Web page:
Matt Nathanson: Some Mad Hope

A strong contender for Most Generic Album of the Year. Wait, who was singing again?

Matt Nathanson

Some Mad Hope

Label: Vanguard
US Release Date: 2007-08-14
UK Release Date: 2007-08-13

Matt Nathanson released his first album back in 1993 -- a low-key folk-rock disc called Please. Fourteen years later, little has changed.

Oh sure, he's toured around the nation and has a tighter backing band, but he's only gotten more generic with time. His first recordings sounded like a one-man Dispatch: acoustic-leaning DIY numbers that were perfect for late-night fratboy singalongs. Nowadays, his gaze is aimed straight at those 30-second spots on MTV shows where a dramatic pop number is played over an even more dramatic scene from The Hills or Laguna Beach or whatever pointless rich-girl drama show comes out next (my bet's on Boston Harbor).

Some Mad Hope follows his major-label 2003 disappointment Beneath These Fireworks, an album that felt completely robbed of any sense of originality. Knowing his mistakes, he largely drops the acoustic-and-mic numbers for a more fleshed-out approach this time around, and boy does this thing gleam. Every track has enough studio sheen to polish a car (or three). In listening to "Falling Apart", each element (the piano pumps, the bass, Nathanson's own multi-tracked backup singing) can be heard rather distinctively -- none of that basement muddiness of his early tunes. While this all sounds great on an iPod, however, a little more time could've been given to the actual songs and the real problem at hand: Nathanson's vocal presence.

Just like Beneath These Fireworks, Nathanson does absolutely nothing to distinguish himself from the crowd. He has no vocal presence and no discernable personality whatsoever. If you heard "Gone" on the radio, it would be damn near impossible to determine whether this is the work of Matt Nathanson, Howie Day, Savage Garden, or Evan & Jaron (or whatever guitar-slinging crooner is vaguely popular at the time that you're reading this). However, it should be pointed out that -- this being a pop album and all -- the melodies still pack a punch. There are still hooks, catchy little trills, and even the occasional guilty-pleasure pop-rock number lying about (which, in this case, is the carefree-yet-horribly-titled "To The Beat of Our Noisy Hearts").

Yet, the biggest point of contention (undoubtedly) will be Nathanson's lyrics. If you're over a certain age (or just really jaded), then lines like these may feel like wordy tripe:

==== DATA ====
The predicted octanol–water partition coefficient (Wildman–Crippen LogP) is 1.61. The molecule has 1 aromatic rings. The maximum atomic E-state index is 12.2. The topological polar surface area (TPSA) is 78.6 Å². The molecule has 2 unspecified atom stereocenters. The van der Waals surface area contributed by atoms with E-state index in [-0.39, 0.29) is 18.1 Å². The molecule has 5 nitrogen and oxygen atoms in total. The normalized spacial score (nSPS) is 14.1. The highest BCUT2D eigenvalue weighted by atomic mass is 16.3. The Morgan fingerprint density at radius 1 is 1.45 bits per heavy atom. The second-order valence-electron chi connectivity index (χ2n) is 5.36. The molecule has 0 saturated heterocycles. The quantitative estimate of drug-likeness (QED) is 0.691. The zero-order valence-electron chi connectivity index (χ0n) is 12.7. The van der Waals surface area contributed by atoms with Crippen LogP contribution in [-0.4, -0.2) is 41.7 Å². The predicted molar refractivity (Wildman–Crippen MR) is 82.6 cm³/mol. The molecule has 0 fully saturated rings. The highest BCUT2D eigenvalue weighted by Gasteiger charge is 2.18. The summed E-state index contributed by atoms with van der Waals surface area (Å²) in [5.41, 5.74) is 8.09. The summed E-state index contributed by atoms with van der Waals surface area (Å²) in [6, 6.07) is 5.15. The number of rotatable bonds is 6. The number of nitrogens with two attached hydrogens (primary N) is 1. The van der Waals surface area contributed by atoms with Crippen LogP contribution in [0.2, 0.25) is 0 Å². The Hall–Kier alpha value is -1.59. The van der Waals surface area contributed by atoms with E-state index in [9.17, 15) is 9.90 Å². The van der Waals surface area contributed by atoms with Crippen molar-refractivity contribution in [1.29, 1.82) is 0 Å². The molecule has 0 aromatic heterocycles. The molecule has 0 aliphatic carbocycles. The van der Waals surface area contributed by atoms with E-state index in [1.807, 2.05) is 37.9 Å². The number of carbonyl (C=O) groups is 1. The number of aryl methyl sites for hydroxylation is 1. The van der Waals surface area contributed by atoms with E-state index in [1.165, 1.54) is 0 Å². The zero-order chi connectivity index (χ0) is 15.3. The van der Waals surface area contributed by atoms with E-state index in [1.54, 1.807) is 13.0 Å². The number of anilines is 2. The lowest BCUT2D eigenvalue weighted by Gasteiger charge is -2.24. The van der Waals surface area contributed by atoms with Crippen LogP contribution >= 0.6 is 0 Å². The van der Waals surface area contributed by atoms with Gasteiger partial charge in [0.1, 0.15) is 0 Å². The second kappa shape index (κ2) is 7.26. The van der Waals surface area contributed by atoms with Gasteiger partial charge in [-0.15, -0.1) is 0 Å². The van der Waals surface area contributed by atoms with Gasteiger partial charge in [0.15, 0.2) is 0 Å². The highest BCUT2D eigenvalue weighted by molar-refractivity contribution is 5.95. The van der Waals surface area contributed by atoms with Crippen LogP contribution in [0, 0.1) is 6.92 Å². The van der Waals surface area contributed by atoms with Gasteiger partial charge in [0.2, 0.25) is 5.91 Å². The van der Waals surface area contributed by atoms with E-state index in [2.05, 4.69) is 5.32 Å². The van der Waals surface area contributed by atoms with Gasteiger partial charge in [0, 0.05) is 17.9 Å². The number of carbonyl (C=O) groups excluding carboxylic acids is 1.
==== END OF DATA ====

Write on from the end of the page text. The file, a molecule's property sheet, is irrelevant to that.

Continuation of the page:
I remember honey lips and words so true

I remember nonstop earthquake dreams of you

You're coming on fast like good dreams do

All night long

I still can feel you kiss me love

I still can see your brown skin shining, shining

I still can feel you kiss me love

Come on and drive me wild

If you are still collecting watching your O.C. DVDs on constant repeat, this just might be moving. If you can't wait to hear the new Radiohead record, you probably have never heard of Matt Nathanson. Additionally, in a case of horribly mixed analogies, opening song "Car Crash" has oddly apocalyptic lyrics that -- unfortunately -- can get misconstrued horribly out of context:

I want to feel the car crash

I want to feel it capsize

I want to feel the bomb drop, the earth stop

'til I'm satisfied

I want to feel the car crash

'cause I'm dying on the inside

Yes, we get that the narrator's need in the song is just to feel something, but "I want to feel the bomb drop, the earth stop / 'til I'm satisfied"? Some say subtlety is a lost art...

Joseph Arthur was dwelling in the indie-folk scene for many years before "Honey and the Moon" -- a sweet yet poignant acoustic ballad -- got picked up by the ad agencies, soon appearing everywhere from the first O.C. mix-tape (aka Now That's What I Call Indie!) to the soundtrack for American Pie 3. Arthur had bigger concert draws, appeared on Letterman, and then... continued to make the same folky/arty albums that he's built his career on. He didn't let monetary success faze him in the least, and for that we can be grateful. Matt Nathanson is following the opposite path: his writing is getting weaker and more generic as his studio budget escalates. Is Nathanson an artist worth saving from the lures of commercial stardom? Absolutely -- but at this rate, changing his mind will be a monumental task in itself. Some Mad Hope indeed.


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